34"Let us, therefore, confidently begin preparations here; let us send and confirm some of the Sicels, and obtain the friendship and alliance of others, and dispatch envoys to the rest of Sicily to show that the danger is common to all, and to Italy to get them to become our allies, or at all events to refuse to receive the Athenians. I also think that it would be best to send to Carthage as well; they are by no means there without apprehension, but it is their constant fear that the Athenians may one day attack their city, and they may perhaps think that they might themselves suffer by letting Sicily be sacrificed, and be willing to help us secretly if not openly, in one way if not in another. They are the best able to do so, if they will, of any of the present day, as they possess most gold and silver, by which war, like everything else, flourishes. Let us also send to Lacedaemon and Corinth, and ask them to come here and help us as soon as possible, and to keep alive the war in Hellas. But the true thing of all others, in my opinion, to do at the present moment, is what you, with your constitutional love of quiet, will be slow to see, and what I must nevertheless mention. If we Siceliots, all together, or at least as many as possible besides ourselves, would only launch the whole of our actual navy with two months' provisions, and meet the Athenians at Tarentum and the Iapygian promontory, and show them that before fighting for Sicily they must first fight for their passage across the Ionian Sea, we should strike dismay into their army, and set them on thinking that we have a base for our defensive--for Tarentum is ready to receive us--while they have a wide
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« Reply #683 on: December 30, 2009, 01:50:53 am »

sea to cross with all their armament, which could with difficulty keep its order through so long a voyage, and would be easy for us to attack as it came on slowly and in small detachments. On the other hand, if they were to lighten their vessels, and draw together their fast sailers and with these attack us, we could either fall upon them when they were wearied with rowing, or if we did not choose to do so, we could retire to Tarentum; while they, having crossed with few provisions just to give battle, would be hard put to it in desolate places, and would either have to remain and be blockaded, or to try to sail along the coast, abandoning the rest of their armament, and being further discouraged by not knowing for certain whether the cities would receive them. In my opinion this consideration alone would be sufficient to deter them from putting out from Corcyra; and what with deliberating and reconnoitring our numbers and whereabouts, they would let the season go on until winter was upon them, or, confounded by so unexpected a circumstance, would break up the expedition, especially as their most experienced general has, as I hear, taken the command against his will, and would grasp at the first excuse offered by any serious demonstration of ours. We should also be reported, I am certain, as more numerous than we really are, and men's minds are affected by what they hear, and besides the first to attack, or to show that they mean to defend themselves against an attack, inspire greater fear because men see that they are ready for the emergency. This would just be the case with the Athenians at present. They are now attacking us in the belief that we shall not resist, having a right to judge us severely because we did not help the Lacedaemonians in crushing them; but if they were to see us showing a courage for which they are not prepared, they would be more dismayed by the surprise than they could ever be by our actual power. I could wish to persuade you to show this courage; but if this cannot be, at all events lose not a moment in preparing generally for the war; and remember all of you that contempt for an assailant is best shown by bravery in action, but that for the present the best course is to accept the preparations which fear inspires as giving the surest promise of safety, and to act as if the danger was real. That the Athenians are coming to attack us, and are already upon the voyage, and all but here--this is what I am sure of."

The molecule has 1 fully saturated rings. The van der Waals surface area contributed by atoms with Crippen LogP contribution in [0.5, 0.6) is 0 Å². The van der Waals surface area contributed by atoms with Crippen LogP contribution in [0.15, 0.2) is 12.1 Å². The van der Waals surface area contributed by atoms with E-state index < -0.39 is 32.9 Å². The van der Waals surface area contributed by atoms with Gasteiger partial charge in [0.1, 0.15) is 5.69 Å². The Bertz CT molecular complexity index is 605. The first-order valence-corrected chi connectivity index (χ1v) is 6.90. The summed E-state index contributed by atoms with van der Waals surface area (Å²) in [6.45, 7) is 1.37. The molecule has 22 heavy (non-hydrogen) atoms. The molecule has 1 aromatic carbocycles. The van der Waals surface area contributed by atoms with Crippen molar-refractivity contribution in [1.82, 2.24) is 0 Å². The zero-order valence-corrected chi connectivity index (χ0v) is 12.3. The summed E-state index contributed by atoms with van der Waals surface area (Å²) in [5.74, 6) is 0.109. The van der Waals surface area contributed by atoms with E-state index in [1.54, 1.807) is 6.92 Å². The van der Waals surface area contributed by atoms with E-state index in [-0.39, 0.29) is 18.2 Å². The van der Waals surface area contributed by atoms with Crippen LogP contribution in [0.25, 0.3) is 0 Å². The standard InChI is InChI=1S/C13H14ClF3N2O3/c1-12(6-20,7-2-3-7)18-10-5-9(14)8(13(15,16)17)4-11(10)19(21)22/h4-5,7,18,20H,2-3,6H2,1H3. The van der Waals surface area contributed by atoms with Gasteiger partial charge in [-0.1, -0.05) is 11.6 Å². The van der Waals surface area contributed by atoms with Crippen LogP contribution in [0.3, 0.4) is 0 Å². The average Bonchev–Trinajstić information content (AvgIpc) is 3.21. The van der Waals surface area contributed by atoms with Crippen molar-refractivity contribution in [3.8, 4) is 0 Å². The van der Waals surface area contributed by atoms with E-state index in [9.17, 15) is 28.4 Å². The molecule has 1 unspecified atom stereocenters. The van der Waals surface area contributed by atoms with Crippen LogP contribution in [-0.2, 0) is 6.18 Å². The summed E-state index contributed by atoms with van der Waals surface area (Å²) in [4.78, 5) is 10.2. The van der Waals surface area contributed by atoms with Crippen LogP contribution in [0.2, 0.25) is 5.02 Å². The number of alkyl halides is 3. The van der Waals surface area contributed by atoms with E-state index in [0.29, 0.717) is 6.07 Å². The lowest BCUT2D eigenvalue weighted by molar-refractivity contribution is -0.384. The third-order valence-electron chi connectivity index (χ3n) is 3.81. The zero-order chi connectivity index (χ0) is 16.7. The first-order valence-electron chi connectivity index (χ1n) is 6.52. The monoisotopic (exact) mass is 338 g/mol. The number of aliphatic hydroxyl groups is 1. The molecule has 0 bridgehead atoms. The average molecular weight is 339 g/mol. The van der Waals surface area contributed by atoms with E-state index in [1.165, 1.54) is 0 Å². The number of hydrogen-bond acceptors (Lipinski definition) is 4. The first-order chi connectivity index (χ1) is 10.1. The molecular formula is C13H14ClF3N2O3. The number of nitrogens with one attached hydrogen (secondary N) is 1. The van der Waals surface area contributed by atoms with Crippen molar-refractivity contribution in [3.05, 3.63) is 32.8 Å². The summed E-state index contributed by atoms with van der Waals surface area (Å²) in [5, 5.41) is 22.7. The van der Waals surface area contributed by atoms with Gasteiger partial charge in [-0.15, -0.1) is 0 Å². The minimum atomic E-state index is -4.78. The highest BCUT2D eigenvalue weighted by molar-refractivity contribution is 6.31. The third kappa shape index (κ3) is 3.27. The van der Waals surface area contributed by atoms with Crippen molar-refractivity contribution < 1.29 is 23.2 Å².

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« Reply #684 on: December 30, 2009, 01:51:07 am »

35Thus far spoke Hermocrates. Meanwhile the people of Syracuse were at great strife among themselves; some contending that the Athenians had no idea of coming and that there was no truth in what he said; some asking if they did come what harm they could do that would not be repaid them tenfold in return; while others made light of the whole affair and turned it into ridicule. In short, there were few that believed Hermocrates and feared for the future. Meanwhile Athenagoras, the leader of the people and very powerful at that time with the masses, came forward and spoke as follows:
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« Reply #685 on: December 30, 2009, 01:51:28 am »